Cynthia came through with flying colors and was back at home by 5:30 p.m. that evening.

Today, Cynthia is enjoying retirement following a successful career in pharmaceutical quality and compliance that took her to New Jersey, New York and Massachusetts. Settled now in West Chester, she spends her time gardening, flyfishing, spoiling her rescue dog Keily, and visiting her vacation home in New Hampshire. Now age 71, she continues to take oral medications for her AFib and sees Dr. Bowman every six months for follow-up. And she reports that she is feeling great.

Recognizing AFib

AFib affects six million people in the U.S. Approximately 30% of those affected do not experience any symptoms.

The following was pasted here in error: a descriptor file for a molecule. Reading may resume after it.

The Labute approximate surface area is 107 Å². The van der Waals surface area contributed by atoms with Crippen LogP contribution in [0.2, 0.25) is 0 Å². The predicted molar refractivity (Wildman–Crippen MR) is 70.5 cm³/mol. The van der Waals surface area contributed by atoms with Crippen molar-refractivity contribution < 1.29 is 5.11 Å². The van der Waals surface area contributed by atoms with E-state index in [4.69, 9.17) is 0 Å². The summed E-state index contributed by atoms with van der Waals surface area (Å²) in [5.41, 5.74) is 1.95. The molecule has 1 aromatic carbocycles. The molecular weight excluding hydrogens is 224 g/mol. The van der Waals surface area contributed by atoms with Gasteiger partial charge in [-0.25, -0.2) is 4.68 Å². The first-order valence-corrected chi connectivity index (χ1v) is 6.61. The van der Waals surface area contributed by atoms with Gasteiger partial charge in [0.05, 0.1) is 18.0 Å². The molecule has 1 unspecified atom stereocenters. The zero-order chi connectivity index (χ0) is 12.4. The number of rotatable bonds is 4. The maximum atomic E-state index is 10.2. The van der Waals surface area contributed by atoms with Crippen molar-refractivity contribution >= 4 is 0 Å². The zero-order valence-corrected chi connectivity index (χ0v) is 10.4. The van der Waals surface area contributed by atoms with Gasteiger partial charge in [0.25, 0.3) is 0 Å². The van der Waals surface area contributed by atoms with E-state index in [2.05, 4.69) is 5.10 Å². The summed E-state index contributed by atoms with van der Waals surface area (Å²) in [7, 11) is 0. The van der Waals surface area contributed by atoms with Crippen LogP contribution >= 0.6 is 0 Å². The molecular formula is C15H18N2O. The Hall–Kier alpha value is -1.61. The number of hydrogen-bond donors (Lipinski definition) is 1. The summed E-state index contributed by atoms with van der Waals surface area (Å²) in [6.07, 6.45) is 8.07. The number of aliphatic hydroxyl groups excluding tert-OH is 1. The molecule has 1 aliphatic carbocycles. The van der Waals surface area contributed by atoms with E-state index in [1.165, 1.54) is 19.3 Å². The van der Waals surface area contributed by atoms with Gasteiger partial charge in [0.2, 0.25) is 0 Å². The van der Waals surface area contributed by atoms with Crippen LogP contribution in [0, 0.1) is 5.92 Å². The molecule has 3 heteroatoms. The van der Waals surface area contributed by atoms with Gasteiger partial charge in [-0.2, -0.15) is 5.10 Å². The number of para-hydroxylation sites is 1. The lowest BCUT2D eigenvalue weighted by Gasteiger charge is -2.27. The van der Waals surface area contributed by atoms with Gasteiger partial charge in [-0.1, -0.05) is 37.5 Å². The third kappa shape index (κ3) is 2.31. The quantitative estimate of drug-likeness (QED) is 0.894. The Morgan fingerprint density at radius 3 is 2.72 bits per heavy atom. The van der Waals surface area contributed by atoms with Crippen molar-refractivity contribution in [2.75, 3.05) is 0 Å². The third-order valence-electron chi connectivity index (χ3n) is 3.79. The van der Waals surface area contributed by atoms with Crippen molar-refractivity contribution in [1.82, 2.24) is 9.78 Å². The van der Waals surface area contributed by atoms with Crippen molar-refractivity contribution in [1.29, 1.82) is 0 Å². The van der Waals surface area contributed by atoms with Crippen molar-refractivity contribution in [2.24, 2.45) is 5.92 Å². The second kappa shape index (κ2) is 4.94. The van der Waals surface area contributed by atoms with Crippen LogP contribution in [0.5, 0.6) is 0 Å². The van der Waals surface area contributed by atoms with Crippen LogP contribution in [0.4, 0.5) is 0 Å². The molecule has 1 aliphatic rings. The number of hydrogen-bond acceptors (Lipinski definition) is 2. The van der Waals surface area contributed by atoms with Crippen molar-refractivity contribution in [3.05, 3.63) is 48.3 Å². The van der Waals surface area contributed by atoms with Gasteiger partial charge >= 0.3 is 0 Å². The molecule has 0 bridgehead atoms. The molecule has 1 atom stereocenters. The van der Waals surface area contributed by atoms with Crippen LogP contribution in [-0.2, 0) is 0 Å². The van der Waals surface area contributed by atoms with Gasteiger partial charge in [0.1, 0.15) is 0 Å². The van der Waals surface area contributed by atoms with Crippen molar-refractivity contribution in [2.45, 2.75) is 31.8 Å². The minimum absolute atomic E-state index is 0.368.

This’s why, said both Dr. Bowman and Dr. Movsowitz, it’s critical to visit your physician for ongoing wellness checkups, and know how to monitor your blood pressure and pulse. Highly recommended are smart watches and other personal devices that monitor your heart rhythm and additional vital signs.

"If you feel symptoms such as palpations, dizziness or shortness of breath, go to the ER or Urgent Care to get an electrocardiogram (EKG)," said Dr. Bowman. "Listen to your body, and if you’re feeling unwell, seek care. AFib is a common cause of stroke, but when detected earlier, it’s highly treatable. I’m urging everyone to get their heart rhythm checked."

Next steps:

Make an appointment with Andrew R. Bowman, MD
Make an appointment with Colin M. Movsowitz, MD
Learn more about AFib care at Main Line Health
Unlocking the benefits of ablation therapy for atrial fibrillation